Last year Miriam Alter and co-authors reported that from 1982 through 1988, three risk factors accounted for more than half of all hepatitis B cases in their sentinel county surveillance study: male homosexual activity, parenteral drug use, and heterosexual contact with infected or multiple sex partners. (1) In the study segment from 1982 to 1985, health care workers "with frequent blood contact" accounted for 4% of all cases of hepatitis B. From 1986 to 1988, the percentage of persons with hepatitis B working in a health care setting fell to just 1% of the total study group. No doubt both vaccination and use of universal precautions played a role in this decrease.

Alter's group reported that 40% of at-risk health care workers had been vaccinated. Beyond this, of the hepatitis B cases identified in the 1986-88 segment of the study, 99%--among women, 100%--were unrelated to the provision of health care.

Furthermore, Alter's data reflect reported clinical cases of hepatitis, whereas most cases of hepatitis B are subclinical. Some female health care workers would probably have been identified as carriers of HBV if the survey had been serologic rather than epidemiologic.

* Severity of disease. Although hepatitis B is usually not a serious illness among adults, it can be. Most adult cases are subclinical and end in complete recovery; in fact, only 25% of all cases have clinical signs and symptoms. It has been estimated that 100 to 200 deaths are caused by the rare cases of acute fulminant hepatitis B in the United States each year.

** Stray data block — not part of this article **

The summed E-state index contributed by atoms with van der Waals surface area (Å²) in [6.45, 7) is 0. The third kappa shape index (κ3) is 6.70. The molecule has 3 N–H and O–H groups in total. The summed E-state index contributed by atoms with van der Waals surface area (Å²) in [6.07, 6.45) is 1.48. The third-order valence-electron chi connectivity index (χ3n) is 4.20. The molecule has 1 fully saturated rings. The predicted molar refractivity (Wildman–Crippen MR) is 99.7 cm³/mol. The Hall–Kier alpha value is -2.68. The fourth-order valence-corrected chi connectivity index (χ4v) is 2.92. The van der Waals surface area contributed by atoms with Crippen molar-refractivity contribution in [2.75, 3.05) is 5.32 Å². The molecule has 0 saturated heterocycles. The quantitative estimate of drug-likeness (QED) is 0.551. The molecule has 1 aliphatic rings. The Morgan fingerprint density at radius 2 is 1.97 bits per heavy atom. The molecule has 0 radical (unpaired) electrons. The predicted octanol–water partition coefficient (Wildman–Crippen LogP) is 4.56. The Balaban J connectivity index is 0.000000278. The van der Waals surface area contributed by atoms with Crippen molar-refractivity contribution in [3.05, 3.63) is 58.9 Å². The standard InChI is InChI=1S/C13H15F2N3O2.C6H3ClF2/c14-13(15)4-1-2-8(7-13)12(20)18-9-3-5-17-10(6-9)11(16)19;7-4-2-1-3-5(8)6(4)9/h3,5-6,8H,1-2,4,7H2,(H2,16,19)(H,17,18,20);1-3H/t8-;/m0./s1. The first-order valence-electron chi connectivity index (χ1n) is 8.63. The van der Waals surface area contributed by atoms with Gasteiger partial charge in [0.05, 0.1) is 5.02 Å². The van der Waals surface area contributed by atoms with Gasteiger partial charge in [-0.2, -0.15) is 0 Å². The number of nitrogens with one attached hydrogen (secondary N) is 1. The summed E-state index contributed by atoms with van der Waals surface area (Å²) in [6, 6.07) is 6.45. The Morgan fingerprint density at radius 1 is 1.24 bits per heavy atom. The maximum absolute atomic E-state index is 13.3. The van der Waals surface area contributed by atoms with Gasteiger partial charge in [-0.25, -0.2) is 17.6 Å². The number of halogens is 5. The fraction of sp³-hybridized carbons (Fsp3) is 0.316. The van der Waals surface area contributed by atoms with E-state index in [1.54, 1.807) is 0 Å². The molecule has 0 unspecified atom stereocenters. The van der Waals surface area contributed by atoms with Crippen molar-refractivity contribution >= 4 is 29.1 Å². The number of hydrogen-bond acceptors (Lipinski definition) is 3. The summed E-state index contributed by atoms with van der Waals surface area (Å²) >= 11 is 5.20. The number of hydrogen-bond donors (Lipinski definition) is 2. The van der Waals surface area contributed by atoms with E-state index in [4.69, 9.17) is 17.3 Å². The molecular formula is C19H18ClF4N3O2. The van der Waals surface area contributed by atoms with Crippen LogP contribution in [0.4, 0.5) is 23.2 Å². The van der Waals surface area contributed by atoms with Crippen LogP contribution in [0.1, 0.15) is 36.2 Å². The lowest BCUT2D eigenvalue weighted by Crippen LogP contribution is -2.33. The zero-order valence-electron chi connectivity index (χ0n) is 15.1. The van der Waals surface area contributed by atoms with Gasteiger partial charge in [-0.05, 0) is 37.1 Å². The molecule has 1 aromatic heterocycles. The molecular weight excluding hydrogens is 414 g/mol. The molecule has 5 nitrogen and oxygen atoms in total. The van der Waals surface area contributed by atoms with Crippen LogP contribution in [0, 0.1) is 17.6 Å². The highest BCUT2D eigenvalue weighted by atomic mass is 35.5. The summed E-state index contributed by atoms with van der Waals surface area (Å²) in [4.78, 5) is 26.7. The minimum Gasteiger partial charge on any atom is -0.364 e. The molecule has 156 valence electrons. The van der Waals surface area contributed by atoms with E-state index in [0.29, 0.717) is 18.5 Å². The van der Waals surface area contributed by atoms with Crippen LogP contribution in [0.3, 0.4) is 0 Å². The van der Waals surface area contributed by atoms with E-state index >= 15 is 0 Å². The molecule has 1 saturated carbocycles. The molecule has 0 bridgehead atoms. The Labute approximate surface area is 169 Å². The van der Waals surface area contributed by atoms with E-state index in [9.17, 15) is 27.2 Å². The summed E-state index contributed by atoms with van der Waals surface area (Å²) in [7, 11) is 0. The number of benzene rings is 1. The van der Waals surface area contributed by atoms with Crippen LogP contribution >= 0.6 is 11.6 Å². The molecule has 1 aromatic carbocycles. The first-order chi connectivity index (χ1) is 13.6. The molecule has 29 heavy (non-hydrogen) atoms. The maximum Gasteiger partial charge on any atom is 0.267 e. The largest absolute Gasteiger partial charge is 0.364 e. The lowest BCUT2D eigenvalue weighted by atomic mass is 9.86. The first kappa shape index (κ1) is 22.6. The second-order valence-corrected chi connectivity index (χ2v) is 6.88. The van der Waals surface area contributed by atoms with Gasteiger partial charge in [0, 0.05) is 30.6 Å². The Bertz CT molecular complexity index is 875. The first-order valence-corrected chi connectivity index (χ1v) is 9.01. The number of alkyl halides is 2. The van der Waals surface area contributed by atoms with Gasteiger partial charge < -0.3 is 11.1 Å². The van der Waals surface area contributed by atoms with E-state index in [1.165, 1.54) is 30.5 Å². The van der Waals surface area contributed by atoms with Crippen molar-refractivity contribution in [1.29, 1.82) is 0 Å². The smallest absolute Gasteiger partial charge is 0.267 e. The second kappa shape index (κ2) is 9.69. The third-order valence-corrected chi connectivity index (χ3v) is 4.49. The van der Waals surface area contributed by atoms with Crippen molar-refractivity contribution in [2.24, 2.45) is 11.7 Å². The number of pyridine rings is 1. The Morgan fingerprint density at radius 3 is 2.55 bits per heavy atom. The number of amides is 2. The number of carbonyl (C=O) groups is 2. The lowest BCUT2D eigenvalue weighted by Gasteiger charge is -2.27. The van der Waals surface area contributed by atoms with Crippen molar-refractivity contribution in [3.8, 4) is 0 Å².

More common is chronic active hepatitis, with its long-term debilitating sequelae. The risk of acquiring this illness in a health care setting, however, is generally perceived to be greater than it actually is.

Chronic hepatitis B develops in 70% to 90% of infants who are born to HBsAg-positive mothers and who are not given prophylaxis at birth. Among children aged 1 to 5 years who contract hepatitis B, 25% become chronic carriers of hepatitis. In contrast, only 6% to 10% of adults with hepatitis B become chronic carriers. For this unfortunate minority, cirrhosis, liver cancer, or both are likely to develop.

The high risk of chronic carriage of hepatitis B following congenital infection underscores the need to reevaluate our current focus. Mandating free vaccination for health care workers without at least encouraging women of childbearing age to receive vaccination serves the cause of public health inconsistently and perhaps thoughtlessly.

* Safety. Two vaccines for hepatitis B have proved remarkably safe. Merck Sharp & Dohme's Heptavax was the first vaccine to be introduced. It was developed from pooled plasma of HBsAg-positive individuals, some of whom were at risk for HIV. Studies of large numbers of vaccine recipients, however, showed no evidence of transmission of HIV. [2] Among the first 200,000 persons vaccinated, the Centers for Disease Control reported 118 illnesses of various types, of which 62 may have been vaccine related. Six were deemed serious. [3]